Supreme Commander

I wish to note at the outset of this review that THQ ignored numerous requests for information on the game as well as media information which I thought was necessary to answer some of questions and concerns I had about the game. I mention this as usually a company is more than happy to answer questions that are posed by members of then media, which might be an indicator that support for the game may be lacking despite recent update patches as several e-mails to tech support did not get an answer. Potential buyers may want to bear this in mind.

RTS guru Chris Taylor has returned which the mega-hyped Supreme Commander which is said to take RTS games to a new level. The game offers much potential as players can compete as one of three races on distant battlefields, each with their own unique weapons and technologies.

As I played the game, I was at first impressed with the abilities to reclaim fallen units for mass necessary to create new units, and that many of the units could be upgraded as a player’s technology level increased.

The game also offers a nice array of land, sea, and air units that allow players to develop attack and defense postures that suit their styles. For example, if you prefer to pound them on the ground to open a hole in the enemy’s defense line for your air units, then you may do so.

Sadly, once you get past the initial eye candy, numerous issues in the game arise. One thing is the amazingly poor unit A.I. that happens at a frustrating level. I commanded a squadron of bombers to stay put at a locale while I built up my forces, only to see them and other units time and time again rush off into battle on their own.

Another issue for me was the fact that the game cut scenes were complete with a voice track, but when you are in game, and getting commands from your superiors, the commands come in via text message. It is 2007 folks, when I am in the middle of a battle; I do not want to take the time to have to read text, when voice conversations should have been included.

Despite my early frustrations, I continued on in the game, and soon discovered another issue with the game. One mission required me to relocate units to a base and then evacuate them. The problem is that it never said what units it needed, so I moved all of them to the new base, and was constantly frustrated by a counter that listed 3 sets of numbers but required me to move units over one style at a time to learn exactly what they expected me to move.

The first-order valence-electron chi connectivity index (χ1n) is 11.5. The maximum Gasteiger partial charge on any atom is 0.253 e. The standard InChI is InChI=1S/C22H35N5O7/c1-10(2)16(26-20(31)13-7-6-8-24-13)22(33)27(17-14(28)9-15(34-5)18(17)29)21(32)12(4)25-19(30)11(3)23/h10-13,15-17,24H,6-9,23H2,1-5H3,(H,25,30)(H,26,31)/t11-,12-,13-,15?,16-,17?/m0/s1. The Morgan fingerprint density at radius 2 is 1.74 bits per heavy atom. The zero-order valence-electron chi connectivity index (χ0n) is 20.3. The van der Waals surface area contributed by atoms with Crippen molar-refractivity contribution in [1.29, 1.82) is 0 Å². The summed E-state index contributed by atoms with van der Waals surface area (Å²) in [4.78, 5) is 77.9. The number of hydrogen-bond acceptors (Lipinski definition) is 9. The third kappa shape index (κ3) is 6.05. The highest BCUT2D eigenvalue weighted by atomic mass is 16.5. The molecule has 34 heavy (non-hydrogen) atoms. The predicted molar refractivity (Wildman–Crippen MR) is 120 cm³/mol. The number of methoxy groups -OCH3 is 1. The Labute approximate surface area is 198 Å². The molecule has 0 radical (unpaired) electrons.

Undaunted, I decided to try the multiplayer portion of the game, and found that even though I had the latest update patch, the game still wanted to patch and posted numerous errors when trying to update to allow access to the online network for the game. I finally solved this by locating a folder in the game directory and patching manually.

Once in multiplay, the game was so slow, that is was practically unplayable with four human players all boasting high end systems and high speed connections. Case in point, a bomber took 5 minutes to go from one side of the map to another.

Another bug noted in the game was that at times when I attempted to start the game from the icon on my taskbar, the system would reboot. As a person who worked in tech support for years in the early days of my writing career, I of course know the need for updated drivers and a lack of other programs running and I can assure you that none of those reasons were behind the system rebooting. I had to take to opening and closing my DVD drive to get the game menu up to play.

Graphically the game has some nice features, and the explosions in the game are very well rendered and make up for the average to poor sound of the game and the poor voice work.

I had very high hopes for Supreme Commander based on the hype and early reviews. Sadly the game is buggy and dull and does not rate more to me than a good idea gone horribly wrong.

My advice ignores the hype, skip this one and wait for Command and Conquer 3.

2 stars out of 5